“Be an accessory to change” is the mission of Her Braids, a Canada-based e-commerce site that sells beaded pendants to raises funds and awareness for the Indigenous water crisis.
The founder of Her Braids, Sunshine Quem Tenasco, is Anishinabe from Kitigan Zibi Anishinabeg, Quebec. She is committed to helping make clean drinking water in First Nations communities a reality by hosting youth beading workshops and donating a portion of business profits to the David Suzuki Foundation’s Blue Dot Movement.
Kitigan Zibi, a First Nations reserve, has gone without clean drinking water for 15 years.
“The Blue Dot Movement is a David Suzci project that specifically aims to make clean drinking water a human right in Canada,” explains Tenasco. “What was supposed to be a nine-month project, grew and morphed into what we have 5 years later.”
As an e-commerce business, Her Braids has been operating online as usual. While in-person workshops are on hold, the business is using social media to empower Indigenous communities, support social justice and advocate against water injustices.
“However, due to COVID-19, I’ve had all my workshops cancelled. Not ideal for an entrepreneur,” says Tenasco. “My other project, Pow Wow Pitch, has shifted tremendously.”
Tenasco is also the founder of Pow Wow Pitch, an annual pitch competition for Indigenous entrepreneurs in Canada. The competition is usually held at the largest pow wow in Ontario to provide a supportive, empowering environment that addresses the challenges of Indigenous entrepreneurs and presents the opportunity to access mentors and micro-grants. In light of the pandemic, with the help of digital tools, the Pow Wow Pitch is moving online.
“We are using social media to stay connected with customers and partners. We use Facebook, Instagram, LinkedIn and a whole lot of Zoom. Thank goodness for Zoom,” she emphasizes.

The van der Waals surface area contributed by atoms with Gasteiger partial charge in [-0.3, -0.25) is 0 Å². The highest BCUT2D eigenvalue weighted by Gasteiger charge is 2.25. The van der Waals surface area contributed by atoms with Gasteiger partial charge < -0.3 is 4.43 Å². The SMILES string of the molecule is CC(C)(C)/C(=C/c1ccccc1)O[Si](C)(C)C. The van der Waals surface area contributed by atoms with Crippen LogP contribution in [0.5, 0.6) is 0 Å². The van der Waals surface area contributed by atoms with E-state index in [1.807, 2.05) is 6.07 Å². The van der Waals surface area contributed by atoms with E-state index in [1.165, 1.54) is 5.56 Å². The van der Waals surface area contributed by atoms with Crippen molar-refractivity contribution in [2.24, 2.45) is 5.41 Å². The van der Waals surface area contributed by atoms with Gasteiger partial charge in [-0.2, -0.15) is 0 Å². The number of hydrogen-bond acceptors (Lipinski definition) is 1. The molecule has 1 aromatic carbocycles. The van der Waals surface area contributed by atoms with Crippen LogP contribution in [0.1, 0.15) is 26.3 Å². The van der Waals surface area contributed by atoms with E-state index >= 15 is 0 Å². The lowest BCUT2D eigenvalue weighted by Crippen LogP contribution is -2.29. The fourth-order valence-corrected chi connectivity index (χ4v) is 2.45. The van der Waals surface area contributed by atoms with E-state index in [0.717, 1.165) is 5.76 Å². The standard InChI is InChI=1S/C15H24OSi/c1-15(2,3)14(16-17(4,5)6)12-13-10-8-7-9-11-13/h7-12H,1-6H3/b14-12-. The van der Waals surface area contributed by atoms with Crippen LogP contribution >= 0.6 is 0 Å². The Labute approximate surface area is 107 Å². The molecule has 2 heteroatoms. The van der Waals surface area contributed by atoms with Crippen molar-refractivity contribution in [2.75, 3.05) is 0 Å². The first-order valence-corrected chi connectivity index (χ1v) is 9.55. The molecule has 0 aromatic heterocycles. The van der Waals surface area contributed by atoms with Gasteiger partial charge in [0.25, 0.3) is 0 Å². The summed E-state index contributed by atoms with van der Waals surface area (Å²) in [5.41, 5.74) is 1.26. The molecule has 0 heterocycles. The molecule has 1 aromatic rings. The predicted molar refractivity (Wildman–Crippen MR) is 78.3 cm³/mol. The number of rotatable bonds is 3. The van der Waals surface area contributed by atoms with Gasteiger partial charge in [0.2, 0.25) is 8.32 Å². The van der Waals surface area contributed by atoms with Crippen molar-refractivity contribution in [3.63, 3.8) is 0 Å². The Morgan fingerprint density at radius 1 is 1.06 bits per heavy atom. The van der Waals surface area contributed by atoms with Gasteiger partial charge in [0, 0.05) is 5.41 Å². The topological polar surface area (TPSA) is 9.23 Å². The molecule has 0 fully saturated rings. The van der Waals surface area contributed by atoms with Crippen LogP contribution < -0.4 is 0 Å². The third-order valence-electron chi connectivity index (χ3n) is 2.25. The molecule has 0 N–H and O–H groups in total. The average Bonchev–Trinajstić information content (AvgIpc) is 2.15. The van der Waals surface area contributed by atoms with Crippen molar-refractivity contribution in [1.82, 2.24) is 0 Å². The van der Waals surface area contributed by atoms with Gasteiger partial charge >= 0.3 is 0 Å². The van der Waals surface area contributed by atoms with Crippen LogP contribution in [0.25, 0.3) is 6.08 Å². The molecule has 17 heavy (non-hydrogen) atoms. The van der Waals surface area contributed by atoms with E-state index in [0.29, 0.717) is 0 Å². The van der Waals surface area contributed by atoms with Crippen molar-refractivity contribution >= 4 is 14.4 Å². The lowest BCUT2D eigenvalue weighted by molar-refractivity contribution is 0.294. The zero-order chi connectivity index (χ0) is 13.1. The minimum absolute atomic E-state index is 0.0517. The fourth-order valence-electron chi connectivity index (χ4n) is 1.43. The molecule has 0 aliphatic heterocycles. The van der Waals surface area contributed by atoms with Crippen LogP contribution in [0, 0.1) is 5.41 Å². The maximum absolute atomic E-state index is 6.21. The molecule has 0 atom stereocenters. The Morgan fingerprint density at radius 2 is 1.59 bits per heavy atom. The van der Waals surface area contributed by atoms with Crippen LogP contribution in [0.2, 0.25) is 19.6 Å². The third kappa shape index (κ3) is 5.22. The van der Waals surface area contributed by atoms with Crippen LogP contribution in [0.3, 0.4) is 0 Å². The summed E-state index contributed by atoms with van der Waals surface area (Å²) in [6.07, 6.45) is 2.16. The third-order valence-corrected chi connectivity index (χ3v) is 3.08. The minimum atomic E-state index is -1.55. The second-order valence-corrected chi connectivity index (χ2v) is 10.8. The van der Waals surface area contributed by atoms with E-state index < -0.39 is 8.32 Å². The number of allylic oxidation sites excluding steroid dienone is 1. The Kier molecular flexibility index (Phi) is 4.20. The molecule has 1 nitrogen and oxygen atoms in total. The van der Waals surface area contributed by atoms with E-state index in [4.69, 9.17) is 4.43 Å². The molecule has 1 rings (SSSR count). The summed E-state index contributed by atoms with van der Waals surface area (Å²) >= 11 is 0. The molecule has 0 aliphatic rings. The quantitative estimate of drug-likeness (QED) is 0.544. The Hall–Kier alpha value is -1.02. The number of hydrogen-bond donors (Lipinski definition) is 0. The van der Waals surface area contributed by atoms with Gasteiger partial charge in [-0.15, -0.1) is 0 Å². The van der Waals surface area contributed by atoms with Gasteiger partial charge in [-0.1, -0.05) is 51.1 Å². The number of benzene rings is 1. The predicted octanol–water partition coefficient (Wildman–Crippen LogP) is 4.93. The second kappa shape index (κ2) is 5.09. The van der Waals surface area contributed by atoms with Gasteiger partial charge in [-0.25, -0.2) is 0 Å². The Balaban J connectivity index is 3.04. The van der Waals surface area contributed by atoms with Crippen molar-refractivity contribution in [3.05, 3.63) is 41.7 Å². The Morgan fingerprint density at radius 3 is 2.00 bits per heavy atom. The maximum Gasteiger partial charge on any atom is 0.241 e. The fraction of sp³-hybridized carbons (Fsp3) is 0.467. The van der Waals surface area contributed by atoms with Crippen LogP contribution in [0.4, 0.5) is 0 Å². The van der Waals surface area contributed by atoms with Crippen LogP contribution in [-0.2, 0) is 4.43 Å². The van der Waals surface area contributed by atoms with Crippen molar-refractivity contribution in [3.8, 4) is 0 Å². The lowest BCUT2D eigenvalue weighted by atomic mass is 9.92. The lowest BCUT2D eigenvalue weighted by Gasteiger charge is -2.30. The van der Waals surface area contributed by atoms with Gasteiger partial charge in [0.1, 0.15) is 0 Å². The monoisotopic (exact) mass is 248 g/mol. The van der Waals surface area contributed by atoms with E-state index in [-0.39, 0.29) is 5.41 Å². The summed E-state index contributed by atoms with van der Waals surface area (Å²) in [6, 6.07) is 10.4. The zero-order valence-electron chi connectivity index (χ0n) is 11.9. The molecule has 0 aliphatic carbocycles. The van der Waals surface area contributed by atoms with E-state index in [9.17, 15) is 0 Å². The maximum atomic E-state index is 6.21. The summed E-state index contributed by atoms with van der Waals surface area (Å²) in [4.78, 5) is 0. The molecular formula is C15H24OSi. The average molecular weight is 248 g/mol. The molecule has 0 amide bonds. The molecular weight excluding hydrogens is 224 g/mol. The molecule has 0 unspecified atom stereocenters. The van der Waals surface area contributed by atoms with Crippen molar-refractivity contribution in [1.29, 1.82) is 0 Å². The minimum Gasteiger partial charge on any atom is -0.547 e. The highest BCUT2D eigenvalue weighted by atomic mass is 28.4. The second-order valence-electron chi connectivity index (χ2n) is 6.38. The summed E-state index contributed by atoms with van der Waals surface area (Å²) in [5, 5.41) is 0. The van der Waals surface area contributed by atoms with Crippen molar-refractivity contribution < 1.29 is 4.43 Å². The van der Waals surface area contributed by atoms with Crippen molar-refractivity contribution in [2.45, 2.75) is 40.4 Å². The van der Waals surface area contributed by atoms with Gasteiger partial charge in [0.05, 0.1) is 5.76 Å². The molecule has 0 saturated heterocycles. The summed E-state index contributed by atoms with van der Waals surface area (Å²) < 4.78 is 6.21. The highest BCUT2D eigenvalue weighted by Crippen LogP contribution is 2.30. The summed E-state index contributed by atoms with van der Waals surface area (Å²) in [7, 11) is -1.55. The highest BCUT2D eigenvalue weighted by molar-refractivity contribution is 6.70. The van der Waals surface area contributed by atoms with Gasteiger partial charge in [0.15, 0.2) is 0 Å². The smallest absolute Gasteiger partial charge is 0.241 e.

The Pow Wow Pitch is also hiring a technology provider to organize the event digitally.
“I actually think it’s better because we’re going to reach all of these entrepreneurs online who would not have been able to travel to us otherwise,” shares Tenasco. “Mentorship may seem like a small piece of the whole puzzle, but it’s so important because entrepreneurs just starting off always have so many questions. This way, we can open up these opportunities to any entrepreneurs throughout our communities as long as they have access to the internet.”
For Tenasco, the Pow Wow Pitch started as a passion project.
“I was getting a lot of emails asking for advice and I’m not an expert in every area. The Pow Wow Pitch lets me help an entrepreneur get three different mentors all focusing on a different area they are going to help shape,” she shares.
In previous years, the Pow Wow Pitch was held at a physical pow wow to enable a welcoming, familiar environment and give Indigenous entrepreneurs the confidence to take their next step.
“There are different business incubators and accelerator programs everywhere. Often not a lot of Indigenous people will participate because the people running them are often not people they can relate to. They are not Indigenous, they are not people of color. It can be intimidating. There’s a divide.”
“When you see someone who looks like you and has similar upbringings, doing these impressive things, it’s inspiring,” Tenasco concludes.